Sophia Samuel of Wilkes-Barre, Pennsylvania, faced the difficult choice that millions of Americans across our Nation are forced to confront. She built a successful career as a professor, earning $80,000 per year. However, her personal success coincided with a decline in her parents’ health. Her mother, Elita, and her father, Albert, were both diagnosed with cancer. They also battled other chronic conditions, including diabetes and heart disease. On their own at home, they struggled. Sophia helped where and when she could, but her parents needed more hands-on care. For Sophia, it was important that her parents were able to receive care at home, lest they be sent to a nursing home where they might be separated. She left her job as a professor and accepted work with a home care agency, which hired her to provide care for her parents. Sophia’s salary went from $80,000 to $22,000 per year. She went from preparing syllabi to managing all aspects of her parents’ care. Sophia is not alone though.
Every year, thousands of Americans make the difficult decision to leave the workforce and serve as caregivers. Many more Americans work in the caregiving economy where the wages they receive are outrageously low. And in the last year, nearly 3 million women have been forced to leave the workforce due to the pandemic. For too long, our government viewed caregiving situations as a largely private, family matter, yet the challenges of caregiving are part of the basic infrastructure of our society. With millions of people serving as caregivers nearly 1.3 million in Michigan and 1.6 million in Pennsylvania we can’t afford to be complacent.
The work of caregiving, which predominantly falls on women and particularly on women of color, has been neglected in the same way that our roads and bridges have been left to deteriorate over decades. As we emerge from the pandemic, Congress has an opportunity to build a bridge to create good-paying jobs for millions of Americans by investing in home and community-based services. That is why we have introduced the Better Care Better Jobs Act legislation that would make a historic investment in home and community-based services by strengthening and expanding access to quality home care services and lifting up the caregiving workforce that provides them.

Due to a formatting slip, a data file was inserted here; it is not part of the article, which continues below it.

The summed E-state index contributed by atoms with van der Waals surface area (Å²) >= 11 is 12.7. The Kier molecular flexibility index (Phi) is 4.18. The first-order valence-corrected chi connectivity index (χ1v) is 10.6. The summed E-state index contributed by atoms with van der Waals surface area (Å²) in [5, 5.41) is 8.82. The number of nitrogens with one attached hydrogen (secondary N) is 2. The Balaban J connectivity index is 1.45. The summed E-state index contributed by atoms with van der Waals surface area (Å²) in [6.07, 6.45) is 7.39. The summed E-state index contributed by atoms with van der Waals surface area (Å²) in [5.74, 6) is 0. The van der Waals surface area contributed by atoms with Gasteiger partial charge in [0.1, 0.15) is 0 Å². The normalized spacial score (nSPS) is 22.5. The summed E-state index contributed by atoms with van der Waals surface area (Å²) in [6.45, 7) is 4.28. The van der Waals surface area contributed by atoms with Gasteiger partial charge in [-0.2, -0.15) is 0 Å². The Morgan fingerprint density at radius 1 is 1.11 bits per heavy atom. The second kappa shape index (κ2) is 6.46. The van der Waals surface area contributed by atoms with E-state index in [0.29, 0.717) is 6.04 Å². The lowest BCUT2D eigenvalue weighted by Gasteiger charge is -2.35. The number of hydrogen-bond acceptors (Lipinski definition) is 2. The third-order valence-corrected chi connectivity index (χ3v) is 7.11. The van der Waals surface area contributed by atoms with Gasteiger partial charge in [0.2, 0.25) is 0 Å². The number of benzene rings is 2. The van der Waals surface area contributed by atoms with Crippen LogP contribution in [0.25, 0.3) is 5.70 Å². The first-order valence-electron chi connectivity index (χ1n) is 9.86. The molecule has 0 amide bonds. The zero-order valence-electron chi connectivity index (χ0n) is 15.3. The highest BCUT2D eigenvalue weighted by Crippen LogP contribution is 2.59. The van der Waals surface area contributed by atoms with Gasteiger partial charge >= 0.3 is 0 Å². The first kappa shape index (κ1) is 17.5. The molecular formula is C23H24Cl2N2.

Sophia oversees all aspects of her parents’ care, managing medications, helping them get ready in the morning, taking them to and from doctor’s appointments, cooking, cleaning and grocery shopping. Sophia’s work is what allows Elita and Albert to remain in their family home. By investing in these services and the workers who provide them, Congress can help more Americans receive health care in the setting of their choice and raise wages for caregivers.
In their American Jobs Plan, President Biden and Vice President Harris included $400 billion in funding for home and community-based services because they recognize that infrastructure is more than the route we take to work—it’s about how our society functions. Investing in home and community-based services will also address problems that came into stark focus during the pandemic. More than 183,000 residents and workers in nursing homes and other long-term care settings lost their lives to COVID-19, representing roughly one-third of deaths across the country. We can’t go back, but we can look forward and rebuild our health care infrastructure in a way that allows families to receive care in the setting of their choice.
The pandemic has brought new problems to the forefront, but it has also forced us to confront old ones. There’s no older problem in our Nation than the lack of fairness and opportunity given to Black and Brown Americans, among other communities of color. It’s shocking, but not surprising then, that an industry dominated by Black and Brown women pays a median wage of $12 an hour. Many older adults receiving home and community-based services often rely on a rotating cast of home caregivers. Our society asks these workers to ensure the health and well-being of seniors and individuals with disabilities, yet we pay them poverty level wages. Low pay and difficult conditions create turnover and worker shortages, which inevitably impacts care. We owe a fair wage to those who do this backbreaking work, and we owe consistency in care to those receiving it.
All of us, whether in our own family or that of a neighbor’s, have known someone who needs help at home none of us are immune from this challenge. We are all one diagnosis away from needing help, like Elita and Albert, or of needing to provide care, like Sophia does. This common challenge to our basic infrastructure is one Congress can and should address as part of the American Jobs Plan.
Senator Bob Casey, Pennsylvania Democrat, serves on the Finance Committee, the HELP Committee, and the Select Committee on Intelligence. He is also Chair of the Special Committee on Aging. Legislation he sponsored that has become law includes major portions of the Keep Kids in School Act, the Emergency Medical Services for Children Reauthorization Act, and the Health Insurance for Former Foster Youth Act.
• Congresswoman Debbie Dingell represents Michigan’s 12th District in the U.S. House of Representatives, where she has made it a priority to be a voice for the Midwest on issues that matter most to working families. A member of the House Committee on Energy and Commerce, Debbie is focused on forging bipartisan solutions that support Michigan’s families and economy, including improving long-term care and ushering in the future of the American auto industry.
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